Wednesday, September 5, 2018

"Superman II" interview: Leueen Willoughby

In Superman II (1980), actress Leueen Willoughby played Leueen (yes, same name), a Daily Planet employee.

A small role, one of her few lines is one of the most fun to quote: "The big one's just as strong as Superman!" It's made even more memorable because it's followed by Lois shoving her which, alas, is not in the only clip I found online:

What were you doing professionally prior to Superman II?

I was working in theatre: repertory at the Bristol Old Vic and Farnham Repertory theatre.

around the time of Superman II

How did you get the role? 

Through the casting director.

Were you a fan of Superman or superheroes?

Not really. I was familiar with Superman but not exactly a fan.

Any funny anecdotes about your Superman experience?

There was a day when the set (the E stage at Pinewood Studios) was getting very hot and the Director of Photography kept saying they needed to turn light off to reduce heat. No one listened to him and the fire sprinklers went off, pouring water everywhere. That got all of us an extended break from shooting. I think we all just went home that day.

Is there one story about your Superman experience that you tell more than any other?

Yes! I tell the story about how Christopher Reeve decided he was going to do a bit of funny business with his Clark Kent hat—taking it off and fumbling it onto a coat rack. During a break in shooting, he worked and worked on getting it just perfect. When it came time to shoot the scene, he had it down perfectly and made it look like a clumsy Clark Kent move.  

What was your impression of Christopher Reeve?

I thought he was a very nice man. He seemed to be polite, pleasant, and, despite being exceptionally handsome, not the least bit egotistical. [The] accident later in his life was tragic. When he said he would walk again, I thought that if anyone could succeed, it would be him. I based that on his discipline and work ethic as an actor. But sadly, it was not to be.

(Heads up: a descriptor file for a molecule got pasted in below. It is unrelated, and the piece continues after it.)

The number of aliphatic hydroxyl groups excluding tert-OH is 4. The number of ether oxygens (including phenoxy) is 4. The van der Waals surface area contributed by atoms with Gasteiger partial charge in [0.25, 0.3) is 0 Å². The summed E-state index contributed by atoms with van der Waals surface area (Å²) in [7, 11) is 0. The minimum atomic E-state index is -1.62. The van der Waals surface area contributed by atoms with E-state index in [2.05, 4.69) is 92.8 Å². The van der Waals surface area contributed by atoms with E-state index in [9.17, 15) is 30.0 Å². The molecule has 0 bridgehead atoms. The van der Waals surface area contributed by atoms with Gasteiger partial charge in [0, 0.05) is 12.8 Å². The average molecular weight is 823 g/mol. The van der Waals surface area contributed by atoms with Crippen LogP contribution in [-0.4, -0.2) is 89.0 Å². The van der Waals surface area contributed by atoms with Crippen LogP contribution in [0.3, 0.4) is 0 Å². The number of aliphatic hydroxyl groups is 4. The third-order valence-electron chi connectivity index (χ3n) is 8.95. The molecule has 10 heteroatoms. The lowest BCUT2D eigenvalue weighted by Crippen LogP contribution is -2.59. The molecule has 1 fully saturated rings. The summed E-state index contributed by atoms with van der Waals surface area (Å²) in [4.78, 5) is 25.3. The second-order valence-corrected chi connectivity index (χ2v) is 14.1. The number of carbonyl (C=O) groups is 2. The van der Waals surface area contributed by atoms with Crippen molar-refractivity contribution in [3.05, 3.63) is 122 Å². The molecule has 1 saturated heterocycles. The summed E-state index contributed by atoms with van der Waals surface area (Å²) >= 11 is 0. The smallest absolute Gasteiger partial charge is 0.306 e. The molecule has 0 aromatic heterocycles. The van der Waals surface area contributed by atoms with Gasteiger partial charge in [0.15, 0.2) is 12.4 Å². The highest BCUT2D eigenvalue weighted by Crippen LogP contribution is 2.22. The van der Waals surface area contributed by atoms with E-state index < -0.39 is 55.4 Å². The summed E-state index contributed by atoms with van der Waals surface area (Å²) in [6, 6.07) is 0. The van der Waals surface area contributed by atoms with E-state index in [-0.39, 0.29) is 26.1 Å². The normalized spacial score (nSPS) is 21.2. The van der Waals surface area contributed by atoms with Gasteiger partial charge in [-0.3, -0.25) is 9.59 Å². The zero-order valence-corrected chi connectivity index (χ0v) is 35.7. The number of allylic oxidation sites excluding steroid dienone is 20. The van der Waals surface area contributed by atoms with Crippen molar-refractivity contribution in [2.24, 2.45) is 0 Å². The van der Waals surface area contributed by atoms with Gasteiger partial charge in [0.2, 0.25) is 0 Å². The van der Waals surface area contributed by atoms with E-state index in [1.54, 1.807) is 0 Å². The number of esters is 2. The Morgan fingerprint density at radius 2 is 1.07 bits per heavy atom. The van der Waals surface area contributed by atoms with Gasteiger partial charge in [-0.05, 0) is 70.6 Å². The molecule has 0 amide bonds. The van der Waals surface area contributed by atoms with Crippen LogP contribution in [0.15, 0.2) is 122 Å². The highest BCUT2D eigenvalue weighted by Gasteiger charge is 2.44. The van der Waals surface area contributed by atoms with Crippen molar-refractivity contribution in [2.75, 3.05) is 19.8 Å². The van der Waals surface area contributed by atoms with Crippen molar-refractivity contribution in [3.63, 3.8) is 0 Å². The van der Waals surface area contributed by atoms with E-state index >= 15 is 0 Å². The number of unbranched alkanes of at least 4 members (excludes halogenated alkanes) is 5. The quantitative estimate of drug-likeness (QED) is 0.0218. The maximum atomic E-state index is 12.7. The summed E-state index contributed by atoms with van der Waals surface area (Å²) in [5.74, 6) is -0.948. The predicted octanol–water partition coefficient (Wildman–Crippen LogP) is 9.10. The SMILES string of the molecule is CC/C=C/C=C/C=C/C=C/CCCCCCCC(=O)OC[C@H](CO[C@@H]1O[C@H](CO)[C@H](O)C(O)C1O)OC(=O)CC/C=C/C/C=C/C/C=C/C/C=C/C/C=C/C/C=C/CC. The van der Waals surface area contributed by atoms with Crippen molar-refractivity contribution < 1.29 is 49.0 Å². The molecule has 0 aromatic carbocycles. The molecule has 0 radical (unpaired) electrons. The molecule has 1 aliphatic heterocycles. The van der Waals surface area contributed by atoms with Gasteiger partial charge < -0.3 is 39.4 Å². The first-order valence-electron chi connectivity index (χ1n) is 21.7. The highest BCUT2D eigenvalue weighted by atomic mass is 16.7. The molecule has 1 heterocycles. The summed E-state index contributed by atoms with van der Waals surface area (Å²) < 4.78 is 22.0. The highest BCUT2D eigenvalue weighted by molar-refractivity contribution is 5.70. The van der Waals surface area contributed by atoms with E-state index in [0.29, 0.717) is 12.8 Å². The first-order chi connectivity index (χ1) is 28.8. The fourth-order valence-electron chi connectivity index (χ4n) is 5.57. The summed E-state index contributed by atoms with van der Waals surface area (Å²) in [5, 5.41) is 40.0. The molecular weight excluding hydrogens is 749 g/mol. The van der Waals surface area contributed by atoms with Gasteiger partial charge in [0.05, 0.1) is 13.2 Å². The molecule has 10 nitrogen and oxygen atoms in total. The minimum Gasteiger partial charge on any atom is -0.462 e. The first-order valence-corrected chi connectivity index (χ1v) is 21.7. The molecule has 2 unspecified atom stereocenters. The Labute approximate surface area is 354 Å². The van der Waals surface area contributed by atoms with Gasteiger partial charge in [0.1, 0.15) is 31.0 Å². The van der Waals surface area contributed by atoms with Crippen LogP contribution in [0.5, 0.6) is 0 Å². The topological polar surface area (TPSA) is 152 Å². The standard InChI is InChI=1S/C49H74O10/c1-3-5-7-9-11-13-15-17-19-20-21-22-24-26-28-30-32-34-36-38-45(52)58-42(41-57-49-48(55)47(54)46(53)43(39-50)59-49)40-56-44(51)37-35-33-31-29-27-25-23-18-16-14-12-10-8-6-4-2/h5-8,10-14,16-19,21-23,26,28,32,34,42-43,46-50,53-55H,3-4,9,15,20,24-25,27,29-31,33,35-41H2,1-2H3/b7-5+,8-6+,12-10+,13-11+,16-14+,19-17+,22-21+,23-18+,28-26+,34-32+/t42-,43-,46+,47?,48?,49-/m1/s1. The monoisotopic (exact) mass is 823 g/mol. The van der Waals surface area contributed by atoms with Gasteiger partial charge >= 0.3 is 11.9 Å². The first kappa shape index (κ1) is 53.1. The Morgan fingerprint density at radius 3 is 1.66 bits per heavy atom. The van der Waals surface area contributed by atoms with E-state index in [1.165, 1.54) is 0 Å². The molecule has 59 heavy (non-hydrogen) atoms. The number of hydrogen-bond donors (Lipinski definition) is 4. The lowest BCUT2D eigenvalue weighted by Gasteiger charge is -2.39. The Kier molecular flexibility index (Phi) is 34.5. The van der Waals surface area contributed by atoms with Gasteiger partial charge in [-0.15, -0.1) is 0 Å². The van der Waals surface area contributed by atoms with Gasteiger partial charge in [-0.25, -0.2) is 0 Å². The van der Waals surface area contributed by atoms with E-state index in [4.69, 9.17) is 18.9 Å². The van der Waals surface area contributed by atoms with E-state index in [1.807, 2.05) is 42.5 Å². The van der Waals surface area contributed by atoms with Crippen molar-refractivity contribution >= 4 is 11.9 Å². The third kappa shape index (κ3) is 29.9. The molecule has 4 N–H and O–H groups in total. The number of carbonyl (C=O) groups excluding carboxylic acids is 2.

Margot Kidder?

I think Margot Kidder was having a difficult time in her personal life while we were shooting. 

Gene Hackman?

He had an end date for the time he was available to work on Superman. On his last day, some special effects things got bogged down, as often happened. He was sitting on top of a row of filing cabinets, a relaxed Lex Luthor, reclining, feet up. Every once in a while, he would say in quite a loud voice "5:20 [pm] and it's adios for me." I had to smile at that. However, it did not speed up anything. 

Memories of any other actors on set?

One day we were all waiting while some special effects were being set up. The "bad guys" were sitting opposite me. Terence Stamp said to no one in particular "I haven't worked for four years and now I'm here making an idiot of myself." He said this, I think, because he was having a lot of trouble with the flying. The harness was fitted around the actors' midsection and they had to balance themselves when flying. He was having trouble crashing through the windows of the Daily Planet and landing on his feet. I think that was why he felt he was making an idiot of himself. I wanted to tell him he was not and that one of the stunt guys could probably give him some help, but he was a famous actor and I was a bit part player so I said nothing. I regretted that later. 

Did you attend the premiere, and if so, what was that like?

I did not attend the premiere. 

Did your opinion of the movie change after it opened?

Not really. I [last saw it] maybe ten years ago and it does look a bit dated because computer generated special effects were not available when the film was made. 

Have you been interviewed before about this specifically?

I have been asked a few questions about Superman as part of a longer interview, but not a specific Superman interview.